At least 11 of Michigan’s 110 House districts would be redrawn for the 2020 election under a proposed legal settlement announced Friday by Secretary of State Jocelyn Benson, a Democrat who said the deal would fix “egregious” examples of partisan gerrymandering. As part of her agreement with Democrats who sued, congressional and state Senate seats would stay intact. The Republican-led Legislature, which in 2011 drew the maps that are in question, would put in place new lines for 11 state House districts — subject to court approval. The number of newly cast seats would be higher, though, because of the impact on adjacent districts.
Benson, the state’s top election official who became the named defendant in the lawsuit upon taking office this month, said there is “significant evidence” that the maps are unconstitutional. The proposed consent decree, she said, is significantly narrower than what could result from a trial the state would likely lose — the possibility of a court-ordered redrawing of all three maps, resulting in “political upheaval.”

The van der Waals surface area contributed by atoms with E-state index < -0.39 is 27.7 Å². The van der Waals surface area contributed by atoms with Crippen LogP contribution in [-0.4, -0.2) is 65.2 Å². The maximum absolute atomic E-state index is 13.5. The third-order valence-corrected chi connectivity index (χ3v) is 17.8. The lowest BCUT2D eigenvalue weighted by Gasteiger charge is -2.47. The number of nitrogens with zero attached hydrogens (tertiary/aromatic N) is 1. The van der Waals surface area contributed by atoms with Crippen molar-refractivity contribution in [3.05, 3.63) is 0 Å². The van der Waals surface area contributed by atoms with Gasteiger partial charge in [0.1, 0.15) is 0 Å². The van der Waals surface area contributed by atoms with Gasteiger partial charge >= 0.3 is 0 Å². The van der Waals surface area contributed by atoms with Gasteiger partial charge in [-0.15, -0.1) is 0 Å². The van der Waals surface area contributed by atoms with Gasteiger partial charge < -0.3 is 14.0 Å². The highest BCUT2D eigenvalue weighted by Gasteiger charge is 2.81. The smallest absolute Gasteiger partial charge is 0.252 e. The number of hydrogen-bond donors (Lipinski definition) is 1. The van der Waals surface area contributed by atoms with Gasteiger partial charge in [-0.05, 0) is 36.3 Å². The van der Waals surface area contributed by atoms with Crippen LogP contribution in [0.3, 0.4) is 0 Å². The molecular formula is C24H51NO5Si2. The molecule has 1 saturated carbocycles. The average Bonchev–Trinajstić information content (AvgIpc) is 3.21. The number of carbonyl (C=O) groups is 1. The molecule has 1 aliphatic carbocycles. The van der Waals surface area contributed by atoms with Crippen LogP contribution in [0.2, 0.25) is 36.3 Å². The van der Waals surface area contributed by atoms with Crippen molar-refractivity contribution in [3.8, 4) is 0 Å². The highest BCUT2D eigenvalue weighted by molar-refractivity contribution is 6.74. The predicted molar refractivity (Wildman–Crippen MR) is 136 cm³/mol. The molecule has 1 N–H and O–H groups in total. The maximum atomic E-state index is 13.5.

“I believe today’s settlement proposal strikes a balance between recognizing the unconstitutionality of the 2011 districting maps while also reaching a remedy that is limited in scope and impact, given the length of time that these districts have been in place,” she said.
Republicans, who have criticized Benson since she announced last week her intention to settle , said Friday that the agreement is an attempt by Benson and Democrats to “steal” the House in 2020. The GOP has a 58-52 edge now. Former Secretary of State Ruth Johnson, a Republican, had defended the maps.
Full Article: Michigan redistricting deal may lead to new state House map.